Your body is your temple.
The paraphrasing of Corinthians 6:19 is another example of how the great books of religion — the Bible, the Torah, the Quran, the Adi Granth, the Book of Mormon, the Tao Te Ching, the Upanishads, the Buddhist Sutras, and others — have practical and invaluable reference points on how best to live life regardless of your religious affiliation or lack thereof.
And as funny as it may seem, if you want to reduce the high cost of health care that is now equal to 17.4 percent of this nation’s gross national product as well as increase its effectiveness you might just want to adopt the philosophy of the good books.
The point was driven home to me 28 years ago by a man who may not be particularly religious but he believed in the Hippocratic Oath he swore to follow.
Dr. George Scarmon — a general practitioner in Lincoln — at the time had about 60 percent of the Roseville Hospital inpatient census in his care. It was because of his commitment not to refuse Medi-Cal patients. This was back following the Jerry Brown 1.0 governorship marked by a South Tahoe’s small claims court case awarding a hospital possession of the governor’s 1974 Plymouth for failing to pay an $808 Medi-Cal claim. The events leading up to that bit of one upmanship of the state included Medi-Cal payments being delayed for as long as seven months and then the state paying less than what they agreed to do, prompting many physicians to stop seeing Medi-Cal patients.
At the time I picked George as a physician I hadn’t been to a doctor since I was 8 years old save for four trips to the emergency room — two for bicycle crashes, one from being T-boned while driving, and the other for having a building collapse on me.
Part of my reason for not going to a doctor even for a physical had everything to do with not wanting to be embarrassed. Much like the person who hires someone to clean their house and then spends an entire day madly trying to make it look like they don’t need a maid because they don’t want to be embarrassed, I didn’t go to a doctor until I went from 320 pounds down to 190 pounds.
George gave me a full-fledged physical.
He was aware of my dropping weight on my own and becoming — at the time — an avid bicyclist logging 10,000 miles a year in addition to Jazzercise classes. He grilled me about what I was eating and drinking and suggested I stop drinking diet soda from aluminum cans given there were some studies out there suggesting the aluminum interacting with the sweetener could help trigger the onset of Alzheimer’s. Then he looked at my feet.
Without saying anything else, he told me he wanted to have a podiatrist look at my feet. When I asked him why, he told me he wanted him to look at the bunions and I’d find the reason why. He added he wanted to see me after the podiatrist visit before I did anything.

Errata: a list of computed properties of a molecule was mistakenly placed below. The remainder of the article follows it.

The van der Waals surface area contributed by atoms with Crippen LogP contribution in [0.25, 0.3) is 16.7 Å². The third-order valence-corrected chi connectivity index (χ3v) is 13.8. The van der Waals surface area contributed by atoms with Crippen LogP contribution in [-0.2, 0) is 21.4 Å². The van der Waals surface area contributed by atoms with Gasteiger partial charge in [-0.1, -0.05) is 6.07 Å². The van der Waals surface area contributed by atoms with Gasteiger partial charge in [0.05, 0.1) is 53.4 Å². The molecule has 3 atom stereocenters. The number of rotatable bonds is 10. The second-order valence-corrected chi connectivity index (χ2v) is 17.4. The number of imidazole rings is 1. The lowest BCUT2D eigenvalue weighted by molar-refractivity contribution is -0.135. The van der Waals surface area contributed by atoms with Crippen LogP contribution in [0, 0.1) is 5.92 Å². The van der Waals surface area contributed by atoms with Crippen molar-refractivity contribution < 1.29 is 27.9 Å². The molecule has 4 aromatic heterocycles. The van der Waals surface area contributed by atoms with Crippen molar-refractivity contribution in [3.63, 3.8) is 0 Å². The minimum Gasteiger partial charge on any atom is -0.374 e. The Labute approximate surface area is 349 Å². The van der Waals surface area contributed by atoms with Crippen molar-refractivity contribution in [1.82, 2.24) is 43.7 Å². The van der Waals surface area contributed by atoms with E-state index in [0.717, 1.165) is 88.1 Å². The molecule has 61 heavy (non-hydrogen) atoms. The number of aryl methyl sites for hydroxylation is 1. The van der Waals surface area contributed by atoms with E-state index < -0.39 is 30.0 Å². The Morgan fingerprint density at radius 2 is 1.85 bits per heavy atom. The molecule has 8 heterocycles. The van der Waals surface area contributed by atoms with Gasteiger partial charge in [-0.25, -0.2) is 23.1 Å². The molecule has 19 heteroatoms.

I went to the podiatrist and then scheduled a follow-up appointment with George.
To say I was a bit apprehensive was an understatement.
George cut to the chase when he walked into the exam room asking what the podiatrist told me.
Thinking he was going to confirm I needed surgery, I proceeded to give him the blow by blow.
He then asked whether I was told there was a 10 percent chance something could go wrong or there was a good chance the bunions would come back after 10 years or so if I had surgery.
When I replied in the negative, he then moved in for the kill: “Did he ask you whether it was bothering you or whether you were managing with it OK?”
I answered no. George asked me whether the bunions were bothering me given I was bicycling using cleats that due to what was available were fairly narrow on my wide feet made wider by the bunions. I said except on rides of 80 miles or more on hot days, they really didn’t hurt.
He then told me I was fine and I didn’t need surgery.
So I asked him why he bothered to refer me to a specialist.
He told me so I would understand something that was extremely important — no one, not even a medical physician, knows your body better than you. He said he figured I wasn’t into body perfect meaning just because my body such as my feet wasn’t the “expected norm” of society I saw no reason to alter it. But he wanted to make sure I didn’t do invasive things to my body — whether it was taking medication for pain if I could learn to deal with it or surgery for things such as bunions if they weren’t interfered with my being active.
His bottom line: If you take care of your body, exercise, eat right, and find ways to remain active despite little aches and pains or even having things as bone growth where it shouldn’t be you’re better off than relying on “magical” pills and surgeons.
I’ve tried to follow his advice for the past 28 years. I don’t always eat right and I may get a little carried away with exercise but the philosophy he drove home with one $100 referral to a specialist has probably saved myself and insurance firms tens of thousands of dollar if not more.
If we all acted like we just have one body — which is indeed the case — health care costs would not be out of control.
This column is the opinion of executive editor, Dennis Wyatt, and does not necessarily represent the opinion of The Bulletin or Morris Newspaper Corp. of CA. He can be contacted at firstname.lastname@example.org or 209.249.3519.